Thursday, September 9, 2010

Standing Between Extremes

So I'm reading Matthew Henry, preparing for a blog post on The Gospel of Mark at the end of the week, and this quote pops up: "We are in danger of missing our way, both on the right hand and on the left, and therefore must take heed, lest, when we avoid one extreme, we be brought by the artifices of Satan, to run into another" (commentary on Matthew 4.1-11). As examples, Matthew brings up people who go from legalists who say you've got to work to earn God's love, to being open sinners who take mistake God's grace for a license to live however they feel like; also, people who go from being apathetic Christians to self-righteous zealots. His point is that we should be careful not to fall into extremes.

Where else could we get caught up in extremes? Human beings are habitual extremists: we go from spending too much money on national projects to spending too little; from taking too much in taxes to giving back more than the government can afford. We go from fascination with house churches to fascination with multi-site campuses. We escape the liberalizing tendencies of modernist enlightenment thought, only to fall into romanticism, or postmodernism, and ruin ourselves. We move from heretical forms of Pentecostalism to cessationism; we stop believing that Christians can be rich if they have faith, and end up believing that the only good Christian is a poor one.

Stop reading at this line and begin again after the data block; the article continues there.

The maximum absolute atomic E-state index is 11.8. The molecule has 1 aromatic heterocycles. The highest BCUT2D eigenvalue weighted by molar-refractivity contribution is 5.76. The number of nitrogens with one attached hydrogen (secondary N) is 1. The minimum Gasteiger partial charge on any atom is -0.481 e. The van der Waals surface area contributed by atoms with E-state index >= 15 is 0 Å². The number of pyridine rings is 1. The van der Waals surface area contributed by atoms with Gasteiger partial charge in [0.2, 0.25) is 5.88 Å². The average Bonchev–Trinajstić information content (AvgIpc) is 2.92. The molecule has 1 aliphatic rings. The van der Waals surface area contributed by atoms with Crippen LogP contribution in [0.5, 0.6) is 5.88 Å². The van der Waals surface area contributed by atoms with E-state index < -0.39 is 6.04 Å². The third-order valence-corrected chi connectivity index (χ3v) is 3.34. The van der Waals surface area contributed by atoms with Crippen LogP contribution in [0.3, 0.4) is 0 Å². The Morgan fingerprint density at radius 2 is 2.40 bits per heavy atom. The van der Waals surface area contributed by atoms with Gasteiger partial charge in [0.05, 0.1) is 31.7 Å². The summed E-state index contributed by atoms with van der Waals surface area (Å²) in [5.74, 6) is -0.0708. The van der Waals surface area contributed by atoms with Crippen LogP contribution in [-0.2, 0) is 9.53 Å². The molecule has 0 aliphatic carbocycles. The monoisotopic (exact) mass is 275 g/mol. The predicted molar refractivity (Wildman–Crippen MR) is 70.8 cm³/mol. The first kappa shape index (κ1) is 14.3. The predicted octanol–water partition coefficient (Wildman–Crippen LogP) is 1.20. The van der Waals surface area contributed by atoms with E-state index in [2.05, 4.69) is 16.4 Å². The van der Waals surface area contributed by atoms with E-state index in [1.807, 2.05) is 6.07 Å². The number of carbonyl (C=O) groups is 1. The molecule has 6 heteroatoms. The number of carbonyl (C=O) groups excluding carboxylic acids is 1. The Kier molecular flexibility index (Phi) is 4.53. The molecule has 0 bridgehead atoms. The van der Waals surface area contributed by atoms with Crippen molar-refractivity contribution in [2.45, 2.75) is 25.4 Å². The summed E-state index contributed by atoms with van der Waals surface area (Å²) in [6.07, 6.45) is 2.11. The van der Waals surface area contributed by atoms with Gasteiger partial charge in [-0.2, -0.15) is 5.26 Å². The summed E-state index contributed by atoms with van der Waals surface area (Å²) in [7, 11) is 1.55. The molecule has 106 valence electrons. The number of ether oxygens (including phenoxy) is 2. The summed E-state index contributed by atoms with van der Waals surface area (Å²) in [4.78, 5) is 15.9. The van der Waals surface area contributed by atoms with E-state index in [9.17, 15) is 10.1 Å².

What the Bible points us toward is that we must avoid the extremist sides of the issues of our day. To be mistaken is to be gravely and seriously mistaken, and to be an extremist wrongly, is to be an extremist sinfully. Don't be an extremist.


Sean Rice is a TESOL student at Briercrest Bible College in Caronport, SK. When not working or in class, he spends his time hanging out with youth at Saskatchewan's largest youth center and making the Gospel known to teenage kids. His passions are Jesus, theology, teaching, and Reese's Pieces.


  1. Noticed your comments over on Justin Taylors (dealing with Karl Giberson) and thought you wrote well and clearly. Thanks for representing Christians well.

  2. Thanks for saying so Andrew, I appreciate the encouragement. Hope to hear from you more often.


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